step by step TextileFusion wall hanging, Winterling

I couldn’t wait to try some flower arrangements. At the International Quilt Festival in Chicago, Spring 2016, participants in my Open Studios session arranged flowers. My first idea was to use blue, violet, and yellow flowers as a contrast to the orange. They soon convinced me that more colors were better.

step by step TextileFusion wall hanging, Winterling step by step TextileFusion wall hanging, Winterling

If you’re thinking the vase in these pictures looks funny, you’re right. It’s because I was using my paper pattern as a place holder. But before finalizing the flower arrangement, I needed to create the vase with knitted fabric. That took a while.

CWOW Letters 2

Wednesday, March 1st, 2017

detail of Iced Water at the Café Rouge by Suzann Thompson

My letter-writing campaign, Cold Water on Washington, entered its second week, with these notes dated 2/11/17:

Dear Mr. President,

On January 11, 2017, you gave a speech in which you said you would work toward “insurance for everybody.” Great idea! I love it!

If my family didn’t have to pay $1,785 a month for mediocre health coverage, we’d be pleased to put some of that toward taxes to pay for a national health system.

Speaking of a national health system, we lived on the economy in England for seven years, and used their National Health System. It was really good. The United States should learn from England about how to set up a national health system. We might even be able to do better, because we’re Americans, you know.

You also said you want to force drug companies to negotiate drug prices with Medicare and Medicaid. Another great idea! I don’t know why we ever quit doing that in the first place.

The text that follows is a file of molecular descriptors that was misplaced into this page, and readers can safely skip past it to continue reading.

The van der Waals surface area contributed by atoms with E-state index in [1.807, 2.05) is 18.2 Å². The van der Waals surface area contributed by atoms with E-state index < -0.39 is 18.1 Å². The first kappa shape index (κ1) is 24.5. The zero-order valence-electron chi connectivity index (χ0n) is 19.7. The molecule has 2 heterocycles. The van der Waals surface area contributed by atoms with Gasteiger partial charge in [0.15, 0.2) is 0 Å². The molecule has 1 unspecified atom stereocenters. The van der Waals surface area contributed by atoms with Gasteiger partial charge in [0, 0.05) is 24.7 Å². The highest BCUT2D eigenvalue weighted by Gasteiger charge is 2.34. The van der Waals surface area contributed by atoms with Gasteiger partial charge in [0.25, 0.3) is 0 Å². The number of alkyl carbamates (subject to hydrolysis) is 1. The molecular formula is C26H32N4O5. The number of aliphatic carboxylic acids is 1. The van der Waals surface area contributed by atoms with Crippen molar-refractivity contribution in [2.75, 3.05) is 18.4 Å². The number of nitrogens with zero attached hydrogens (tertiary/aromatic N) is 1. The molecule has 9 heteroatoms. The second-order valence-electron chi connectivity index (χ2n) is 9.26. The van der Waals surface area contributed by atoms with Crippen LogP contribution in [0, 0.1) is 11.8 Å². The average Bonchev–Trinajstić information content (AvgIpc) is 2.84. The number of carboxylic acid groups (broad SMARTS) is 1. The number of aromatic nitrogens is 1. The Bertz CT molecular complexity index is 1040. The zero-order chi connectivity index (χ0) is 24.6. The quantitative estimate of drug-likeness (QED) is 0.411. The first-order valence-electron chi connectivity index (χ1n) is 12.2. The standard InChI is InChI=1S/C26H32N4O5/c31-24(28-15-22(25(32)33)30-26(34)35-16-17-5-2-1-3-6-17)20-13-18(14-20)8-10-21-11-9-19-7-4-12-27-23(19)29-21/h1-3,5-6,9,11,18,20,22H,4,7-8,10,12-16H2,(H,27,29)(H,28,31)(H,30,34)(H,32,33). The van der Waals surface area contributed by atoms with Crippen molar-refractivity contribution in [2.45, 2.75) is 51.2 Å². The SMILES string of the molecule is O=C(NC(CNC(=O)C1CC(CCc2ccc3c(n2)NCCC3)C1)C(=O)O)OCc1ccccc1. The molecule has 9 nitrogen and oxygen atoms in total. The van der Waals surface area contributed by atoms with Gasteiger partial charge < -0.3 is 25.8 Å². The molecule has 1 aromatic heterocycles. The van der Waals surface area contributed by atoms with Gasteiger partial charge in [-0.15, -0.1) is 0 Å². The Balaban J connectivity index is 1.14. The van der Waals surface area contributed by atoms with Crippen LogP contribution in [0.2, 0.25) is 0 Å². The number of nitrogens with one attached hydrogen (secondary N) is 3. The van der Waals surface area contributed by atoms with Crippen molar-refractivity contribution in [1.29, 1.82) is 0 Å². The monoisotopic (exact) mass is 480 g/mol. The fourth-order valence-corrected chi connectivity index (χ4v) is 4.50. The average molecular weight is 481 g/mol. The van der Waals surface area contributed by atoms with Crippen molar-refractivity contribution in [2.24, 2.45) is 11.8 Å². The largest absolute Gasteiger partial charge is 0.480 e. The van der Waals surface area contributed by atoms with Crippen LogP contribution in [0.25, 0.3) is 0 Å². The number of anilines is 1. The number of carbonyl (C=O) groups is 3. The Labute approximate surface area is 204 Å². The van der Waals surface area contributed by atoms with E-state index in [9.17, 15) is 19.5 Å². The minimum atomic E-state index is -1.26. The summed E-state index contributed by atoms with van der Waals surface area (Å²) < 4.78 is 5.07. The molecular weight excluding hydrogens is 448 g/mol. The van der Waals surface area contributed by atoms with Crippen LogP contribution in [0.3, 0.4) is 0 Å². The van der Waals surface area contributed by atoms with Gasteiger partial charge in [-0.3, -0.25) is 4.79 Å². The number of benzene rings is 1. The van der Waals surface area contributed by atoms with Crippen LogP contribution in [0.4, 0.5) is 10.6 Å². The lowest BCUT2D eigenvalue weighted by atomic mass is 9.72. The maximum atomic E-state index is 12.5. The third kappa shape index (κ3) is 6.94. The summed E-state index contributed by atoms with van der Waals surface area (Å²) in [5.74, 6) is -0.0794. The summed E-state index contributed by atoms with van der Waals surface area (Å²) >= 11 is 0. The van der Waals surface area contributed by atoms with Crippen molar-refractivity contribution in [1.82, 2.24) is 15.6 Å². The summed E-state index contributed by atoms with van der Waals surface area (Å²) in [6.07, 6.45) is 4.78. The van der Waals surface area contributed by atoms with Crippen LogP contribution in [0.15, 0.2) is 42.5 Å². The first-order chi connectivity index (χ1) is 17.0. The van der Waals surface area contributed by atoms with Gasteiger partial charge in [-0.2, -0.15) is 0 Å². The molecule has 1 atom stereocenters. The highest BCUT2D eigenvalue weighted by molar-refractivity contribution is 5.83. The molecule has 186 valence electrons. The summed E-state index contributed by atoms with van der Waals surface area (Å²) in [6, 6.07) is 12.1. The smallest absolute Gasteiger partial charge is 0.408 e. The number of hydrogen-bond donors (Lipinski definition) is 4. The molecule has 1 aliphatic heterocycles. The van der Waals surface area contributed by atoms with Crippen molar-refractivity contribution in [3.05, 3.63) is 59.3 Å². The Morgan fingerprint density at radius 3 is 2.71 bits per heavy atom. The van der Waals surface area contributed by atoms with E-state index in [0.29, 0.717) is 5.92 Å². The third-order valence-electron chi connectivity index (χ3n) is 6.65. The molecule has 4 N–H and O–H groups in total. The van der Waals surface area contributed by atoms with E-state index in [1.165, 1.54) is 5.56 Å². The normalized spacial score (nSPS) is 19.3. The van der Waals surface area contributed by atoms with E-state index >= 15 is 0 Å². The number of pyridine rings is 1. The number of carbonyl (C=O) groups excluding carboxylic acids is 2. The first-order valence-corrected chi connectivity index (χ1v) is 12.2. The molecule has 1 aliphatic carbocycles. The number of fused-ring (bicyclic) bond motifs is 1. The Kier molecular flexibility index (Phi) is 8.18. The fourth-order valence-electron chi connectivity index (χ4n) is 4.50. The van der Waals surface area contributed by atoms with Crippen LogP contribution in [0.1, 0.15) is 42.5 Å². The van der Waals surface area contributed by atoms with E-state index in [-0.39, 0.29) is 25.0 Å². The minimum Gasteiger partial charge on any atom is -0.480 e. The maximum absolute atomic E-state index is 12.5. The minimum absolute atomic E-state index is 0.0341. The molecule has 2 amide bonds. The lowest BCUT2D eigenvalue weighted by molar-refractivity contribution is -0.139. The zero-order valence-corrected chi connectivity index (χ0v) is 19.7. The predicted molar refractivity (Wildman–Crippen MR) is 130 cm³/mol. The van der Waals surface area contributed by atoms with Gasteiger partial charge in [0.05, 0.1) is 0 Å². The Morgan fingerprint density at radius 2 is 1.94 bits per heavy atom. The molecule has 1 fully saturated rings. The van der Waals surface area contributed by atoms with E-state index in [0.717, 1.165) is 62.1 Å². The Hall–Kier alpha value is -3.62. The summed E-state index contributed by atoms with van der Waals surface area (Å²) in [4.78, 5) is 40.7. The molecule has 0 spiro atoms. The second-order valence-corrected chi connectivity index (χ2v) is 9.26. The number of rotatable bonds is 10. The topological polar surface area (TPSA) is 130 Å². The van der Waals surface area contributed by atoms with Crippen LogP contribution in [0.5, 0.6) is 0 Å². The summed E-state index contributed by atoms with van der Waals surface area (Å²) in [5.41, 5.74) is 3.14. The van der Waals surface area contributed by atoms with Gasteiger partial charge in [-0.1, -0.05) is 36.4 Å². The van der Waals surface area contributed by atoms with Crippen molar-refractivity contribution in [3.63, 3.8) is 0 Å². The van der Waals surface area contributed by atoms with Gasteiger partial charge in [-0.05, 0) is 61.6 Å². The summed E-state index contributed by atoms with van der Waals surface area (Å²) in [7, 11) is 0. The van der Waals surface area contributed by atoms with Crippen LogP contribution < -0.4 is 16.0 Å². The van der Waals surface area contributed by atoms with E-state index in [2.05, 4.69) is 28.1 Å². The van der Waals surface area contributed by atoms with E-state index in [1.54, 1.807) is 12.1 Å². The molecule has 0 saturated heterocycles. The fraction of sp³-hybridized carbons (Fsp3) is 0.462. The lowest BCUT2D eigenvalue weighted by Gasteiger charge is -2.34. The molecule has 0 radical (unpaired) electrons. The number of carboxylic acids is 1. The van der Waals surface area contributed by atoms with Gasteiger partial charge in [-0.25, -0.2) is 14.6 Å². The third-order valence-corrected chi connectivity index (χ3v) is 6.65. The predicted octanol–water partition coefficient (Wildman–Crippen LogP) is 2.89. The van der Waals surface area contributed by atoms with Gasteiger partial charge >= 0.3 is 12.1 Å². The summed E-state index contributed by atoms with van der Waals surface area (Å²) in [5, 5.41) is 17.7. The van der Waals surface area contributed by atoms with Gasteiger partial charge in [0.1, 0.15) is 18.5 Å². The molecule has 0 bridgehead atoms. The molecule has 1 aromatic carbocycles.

But then you fussed and quibbled about how many people showed up to your inauguration. That’s baby stuff. Makes you look bad. Don’t do it again.
That’s all for now.

ST

To Senators Cornyn and Cruz and U S Representative Conway (wording varied slightly among the notes)

Dear…

Please vote AGAINST any legislation that weakens or privatizes Medicare.

[SPECIAL FOR SEN CORNYN—Please withdraw any resolution or legislation you have introduced that weakens or privatizes Medicare. And then vote AGAINST similar efforts.]

Why? Many of the people who depend on Medicare are not easily able to negotiate the complex and confusing world of health insurance. If my mother were to die, my elderly father couldn’t work out the best insurance policy for himself. Many elderly people are in the same position, and they don’t necessarily have daughters or sons nearby to help, like my parents do.

Secondly, if you are truthful sir, even you must admit that health insurance providers have little interest in our good health. Instead, they are focused almost exclusively on enriching themselves and paying their officers stunningly large bonuses.

Sincerely,

ST

PS This note has been paid for…by me, a concerned citizen and your constituent.

Snowflake Wall Hanging

Friday, February 24th, 2017

step by step TextileFusion snowflake wall hanging

My sweet friend Hazel gave me a cardigan she bought years ago in Scotland. It was a pretty example of Fair Isle knitting, done with raglan sleeves. Thank you, Hazel!

The star pattern put me in a wintery, snowy frame of mind, and luckily there were just enough complete star motifs in the sweater for me to cut the long hexagons and form the points of the resulting snowflake.

Knitted scraps from previous wall hangings filled in the background. I sewed the patches together onto a foundation fabric, which won’t be visible in the finished piece.

step by step TextileFusion snowflake wall hanging

Next came quilting and binding, and I used fabrics from another generous person or people. The blue and white fabrics were in the estate of a lady from Germany. Her heirs wanted her fabrics to go to someone who would appreciate them.

I got to be that person! The link was the heirs’ former German teacher, who was also a friend of my mother’s. Thank you to those lovely people! I do appreciate their mother’s fabrics and laces and vintage handwork.

step by step TextileFusion snowflake wall hanging

As I’ve said many times, embellishment is my favorite part in the process of making wall hangings. There would be lots of button-sewing in my future.

step by step TextileFusion snowflake wall hanging

I was conflicted about which look to go for. I liked the subtle transparent and white buttons at the left of this photo and my daughter agreed. However, the bold blue buttons on the right seemed a better design choice.